The onset of xiaoshu marks the end of plum rain season

XIAOSHU, or Slight Heat, marks the arrival of midsummer with high temperatures in most Chinese regions. But still it is not the hottest period of the year yet.

Xiaoshu usually occurs on July 7-8 when the sun’s elliptical longitude reaches 105 degrees. This year it will arrive next Friday.

A Chinese proverb describes the days after Slight Heat as the “three periods of waitings” — waiting for warm wind to occupy, waiting for crickets to rest at house corners to avoid heat, and waiting for eagles to fly high to avoid hot air on the ground.

With xiaoshu’s arrival, the plum rain season nears its end in the reaches of Huaihe and Yangtze rivers. Most regions in north China will enter the thunder rain season, while weather in the lower reaches of the Yangtze River often features high temperatures and limited rains. There are cases of “reversed plum rain” with frequent thunderstorms in the region.

The thunder rains usually benefit farmers who grow rice, but is not welcome by those who grow other crops like cotton and soybeans.

With high temperatures and long daytime, a tradition of shai fu — exposing stored stuff in strong sunshine — is practiced in many parts of China. Clothes, books and paintings are among the common things that are stored away for the winter but are now brought out to prevent them from mold and rotting.

Chess game, fishing, swimming and keeping crickets or fireflies are popular entertainments for children around the day. Blooming jasmine flowers are widely used to perfume rooms for its pleasant fragrance.

Protection against pathogenic summer heat is an important task for people to keep healthy after Slight Heat, especially for the elderly, weak and babies.

Keeping a relatively plain diet, sufficient sleep and avoiding long exposure to sun during midday are basic rules. Heat-dispelling herbal soups with ingredients like green bean, lily’s root and lotus roots are also helpful.

Some people prefer striping to the waist in midsummer. Yet, doctors note that it is not helpful as the air temperature is close to or even higher than the body temperature. With the air around over 37 degrees Celsius, the exposed skin may absorb rather than radiate heat from the environment. Wearing light clothes helps protect people from the heat and strong ultraviolet rays in the season.

Just as the tradition of eating dumplings during the Winter Solstice, and cold noodles during the Summer Solstice, there is a must-try dish for Slight Heat as well — ricefield eel, which enters its most nutritious and tasty season.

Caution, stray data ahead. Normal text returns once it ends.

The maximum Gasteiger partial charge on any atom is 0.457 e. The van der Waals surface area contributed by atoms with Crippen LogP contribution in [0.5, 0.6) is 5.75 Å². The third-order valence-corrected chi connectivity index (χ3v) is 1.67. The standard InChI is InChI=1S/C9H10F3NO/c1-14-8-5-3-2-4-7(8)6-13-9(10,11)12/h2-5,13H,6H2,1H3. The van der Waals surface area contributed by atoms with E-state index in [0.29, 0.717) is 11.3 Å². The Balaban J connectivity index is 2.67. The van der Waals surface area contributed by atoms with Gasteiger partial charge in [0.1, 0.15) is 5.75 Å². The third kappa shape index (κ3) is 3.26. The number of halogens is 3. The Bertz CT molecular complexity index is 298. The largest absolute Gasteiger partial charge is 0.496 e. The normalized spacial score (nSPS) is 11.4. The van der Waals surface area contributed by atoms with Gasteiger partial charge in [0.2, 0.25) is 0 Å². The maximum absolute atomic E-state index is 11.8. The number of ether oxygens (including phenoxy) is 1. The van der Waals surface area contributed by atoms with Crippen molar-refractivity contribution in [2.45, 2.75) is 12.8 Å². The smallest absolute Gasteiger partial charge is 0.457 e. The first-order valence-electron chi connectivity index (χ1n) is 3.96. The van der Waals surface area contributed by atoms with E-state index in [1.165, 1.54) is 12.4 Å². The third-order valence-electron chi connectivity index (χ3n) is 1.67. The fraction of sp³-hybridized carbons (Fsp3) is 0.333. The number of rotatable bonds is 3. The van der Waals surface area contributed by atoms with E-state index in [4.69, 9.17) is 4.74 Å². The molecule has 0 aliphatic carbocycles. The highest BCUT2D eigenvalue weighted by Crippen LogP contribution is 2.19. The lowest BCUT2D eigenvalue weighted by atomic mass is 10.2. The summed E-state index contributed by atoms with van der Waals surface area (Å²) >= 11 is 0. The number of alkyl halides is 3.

It is said that having eels around Slight Heat is as helpful to the health as ginseng.

The eels with high protein, vitamin and mineral substances is seen as a “warm” (yang) food in TCM concept that helps to reinforce energy, benefit liver and spleen, dispel pathogenic wind and dampness and strengthen bones and tendons.

Eating eels around Slight Heat also helps in reducing cholesterol, prevent arteriosclerosis and improve digestion. It is also helpful in preventing relapse of chronic bronchitis, asthma and rheumatic arthritis.

The tradition of eating eels on Slight Heat goes back to the legend of Hua Tuo (AD 145-208), the miracle-working doctor in the Eastern Han Dynasty (AD 25-220). Hua was imprisoned and sentenced to death. The guard who respected Hua’s healing skills promised to help deliver his medical books. However, information leaked, the guard was killed and the books were burnt. The ashes of the book flew to the fields and were eaten by eels. Hence, an eel is considered a magically healing food.

There are also other diet traditions that are followed in some regions today.

Mutton soup

Eating mutton in summer is a custom in south Shandong Province and north Jiangsu Province. Young goats that eat fresh grass in spring and early summer taste especially good in summer. A popular saying suggests that a bowl of mutton soup in hot summer, keeps doctors at bay.

New rice or wheat

Eating newly collected rice or wheat together with seasonal fruits and vegetables on Slight Heat is common among rural households, a sign of a good harvest.

Dishes made of new rice are offered to the gods and ancestors.

Fried wheat flour mixed with water and brown sugar is a common snack on Slight Heat. It reportedly protects people from pathogenic summer heat and prevents diarrhea. Various flour or rice-made snacks like noodles, dumplings and pancakes are popular on this day.